By 2025, all IKEA products will be circular in some way, with the retailer currently rebuying its used furniture to resell/reuse to ensure it doesn’t end up in landfill. Additionally, IKEA currently has electric delivery vans in operation in NYC, with plans to scale across the U.S. by 2025.
“If you don’t have a strong social agenda, your business will eventually disappear,” Quiñones said. “Less consumers will be willing to purchase from you, and your best workers will leave you".
Universally, retailers at NRF agreed that customer engagement must be at the heart of company culture, with omnichannel experience and personalization based on customer insight being key to survival in an increasingly competitive marketplace.
Christina Fontana, the Director of Strategic Partnerships at Alibaba, explained how it provides the technology and channels brands need to drive consumer engagement in China. She highlighted how luxury brands were hijacking live streaming but adapting it specifically for their highly valued customers as a vehicle to showcase limited edition releases and trunk shows. Rodrigo Bazan, the CEO of luxury fashion brand Thom Browne, explained that while the highly distinctive brand didn’t create specific products for the Chinese market, they had invested in producing localized content, in celebration of Chinese New Year, to communicate the brand's unique DNA in a relevant way for consumers.
In the grocery sector, Sajal Kohli, Senior Partner and Global Leader of Consumer Goods and Retail Practice at McKinsey & Company, argued omnichannel capabilities are now table-stakes in terms of consumer engagement. This meant grocery retailers needed to prioritize partnerships to offer new, innovative value propositions, such as the emergence of instant commerce, and remain relevant in the face of stiff competition from capital-rich tech disruptors.
Sumit Singh, CEO of pet ecommerce retailer Chewy, said balancing growth and a customer-centric culture was crucial, revealing that despite scaling rapidly the company remained committed to its policy of having a person answer all customer service calls in four second or less, and allowing service workers to remain on these calls as long as they felt was appropriate and necessary.
A hot topic across the show was the economic opportunities afforded to retailers by the metaverse – a term first coined in 1992 to describe a blending of digital and physical existence.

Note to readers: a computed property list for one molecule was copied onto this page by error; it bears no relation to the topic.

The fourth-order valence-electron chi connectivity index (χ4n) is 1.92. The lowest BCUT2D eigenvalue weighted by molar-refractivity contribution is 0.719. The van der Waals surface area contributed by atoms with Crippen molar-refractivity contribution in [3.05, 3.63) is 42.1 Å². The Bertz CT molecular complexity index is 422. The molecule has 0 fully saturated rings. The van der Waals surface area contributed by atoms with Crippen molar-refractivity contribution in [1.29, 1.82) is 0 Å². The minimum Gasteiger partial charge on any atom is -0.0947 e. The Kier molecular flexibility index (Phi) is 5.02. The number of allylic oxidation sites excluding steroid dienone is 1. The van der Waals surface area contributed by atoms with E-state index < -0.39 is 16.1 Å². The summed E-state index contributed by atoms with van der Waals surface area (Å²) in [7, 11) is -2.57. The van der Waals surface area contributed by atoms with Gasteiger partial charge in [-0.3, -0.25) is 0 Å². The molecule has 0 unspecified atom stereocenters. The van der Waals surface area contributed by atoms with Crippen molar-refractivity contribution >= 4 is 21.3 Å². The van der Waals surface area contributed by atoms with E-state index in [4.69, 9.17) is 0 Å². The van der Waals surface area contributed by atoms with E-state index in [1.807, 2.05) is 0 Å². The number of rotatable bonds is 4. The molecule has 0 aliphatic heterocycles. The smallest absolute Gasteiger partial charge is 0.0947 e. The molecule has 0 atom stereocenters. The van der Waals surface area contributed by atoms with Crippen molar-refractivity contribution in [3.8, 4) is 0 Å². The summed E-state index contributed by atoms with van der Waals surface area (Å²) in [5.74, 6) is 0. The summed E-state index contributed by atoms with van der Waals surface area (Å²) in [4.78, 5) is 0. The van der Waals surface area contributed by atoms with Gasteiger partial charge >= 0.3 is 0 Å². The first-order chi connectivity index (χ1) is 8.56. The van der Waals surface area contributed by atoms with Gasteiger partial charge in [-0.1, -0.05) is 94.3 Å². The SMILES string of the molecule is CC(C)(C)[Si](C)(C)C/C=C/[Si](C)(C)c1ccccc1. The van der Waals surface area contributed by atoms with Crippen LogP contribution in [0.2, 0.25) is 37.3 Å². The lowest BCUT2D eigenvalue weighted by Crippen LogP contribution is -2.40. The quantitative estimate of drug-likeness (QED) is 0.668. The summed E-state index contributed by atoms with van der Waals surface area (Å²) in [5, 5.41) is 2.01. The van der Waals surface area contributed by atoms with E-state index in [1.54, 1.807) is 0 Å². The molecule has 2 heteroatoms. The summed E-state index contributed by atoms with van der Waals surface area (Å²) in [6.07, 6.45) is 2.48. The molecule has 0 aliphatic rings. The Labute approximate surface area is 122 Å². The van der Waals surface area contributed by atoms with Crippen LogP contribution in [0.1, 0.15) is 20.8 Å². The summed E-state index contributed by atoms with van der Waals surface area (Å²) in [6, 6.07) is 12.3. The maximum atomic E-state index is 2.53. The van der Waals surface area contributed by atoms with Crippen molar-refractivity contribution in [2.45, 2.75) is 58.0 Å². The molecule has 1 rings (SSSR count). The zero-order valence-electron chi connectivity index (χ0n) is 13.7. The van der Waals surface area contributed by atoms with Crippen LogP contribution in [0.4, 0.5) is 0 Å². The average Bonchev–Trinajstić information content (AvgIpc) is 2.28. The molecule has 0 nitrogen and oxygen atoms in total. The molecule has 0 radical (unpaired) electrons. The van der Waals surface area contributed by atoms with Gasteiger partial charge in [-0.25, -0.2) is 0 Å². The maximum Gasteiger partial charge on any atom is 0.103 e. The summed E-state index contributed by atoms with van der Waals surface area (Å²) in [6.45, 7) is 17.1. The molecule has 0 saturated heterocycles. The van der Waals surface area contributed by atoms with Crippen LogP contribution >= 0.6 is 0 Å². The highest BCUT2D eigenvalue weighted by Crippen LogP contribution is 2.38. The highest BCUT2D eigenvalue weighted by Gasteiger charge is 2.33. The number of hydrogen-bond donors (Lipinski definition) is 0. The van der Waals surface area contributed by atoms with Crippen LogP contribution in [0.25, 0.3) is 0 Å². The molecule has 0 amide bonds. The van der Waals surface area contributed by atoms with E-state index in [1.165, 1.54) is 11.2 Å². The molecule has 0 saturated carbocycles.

Emma Chiu, global director at Wunderman Thompson Intelligence, led a standing room only session acknowledging there is plenty of hype, but warning retailers not to dismiss it as a flash in the pan, citing research that showed 66% of consumers prefer to engage with brands digitally. Indeed, Bloomberg calculates the metaverse represents a $800bn global market opportunity, as the immersive virtual environment unlocks new economic opportunities that redefine brand engagement, product discovery, and online conversions, with augmented reality serving as a stepping stone into the virtual experiences.
And if you think the metaverse is just for digital-first, disruptor brands – think again. Ralph Lauren is one of the heritage brands embracing the metaverse as retail’s next frontier. “We are in the dream business,” Ralph Lauren CEO, Patrice Louvet, told show attendees during a discussion about embracing heritage and reimagination. “There’s a great consistency between our philosophy and what the metaverse brings,” Louvet said.
Second, Chiu highlighted the trend of Gamevertising – a hybrid combination of gaming and advertising – citing examples of both Nike and Hyundai having partnered with Roblox to create virtual experiences. With 67 percent of Roblox users being under the age of 16, this is a clear attempt to reposition how they are seen by a younger audience and start developing customer loyalty prior to purchasing age. Finally, Chiu looked at how the metaverse is up-ending the traditional notion of a retail store, citing the example of Burberry, who have created a digital replica of a Tokyo flagship store to give consumers around the world the opportunity to immerse themselves in this brand mecca. She also noted that many brands are now launching both digital and physical stores at the same time and likened it to the real estate industry where buyers can purchase both the physical house and the accompanying NFT (non-fungible token).
Some people can’t fathom why anyone would spend as much on sneakers for an avatar as they would for a real pair. But Chiu noted Gen Z’s tendency to attach more value to experiences than material objects. In a session about how to reach Gen Z consumers, Meagan Loyst, an investor at venture capital firm Lerer Hippeau and founder of the group Gen Z VCs, agreed. She said that “the metaverse is creating interesting cultural moments” and revenue streams, noting that a digital-only Gucci bag sold for more than $4,000 on Roblox.
As the doors closed on NRF’s first physical show in two years, it was hard not to be left in awe at the extraordinary transformation the retail industry has undergone during that time. The energy, innovation and passion on display at NRF 2022 made clear two things. Not only will retail survive, it will continue to thrive in an increasingly hybridized format that combines the very best of technology and human talent to deliver the retail experiences which we as consumers crave.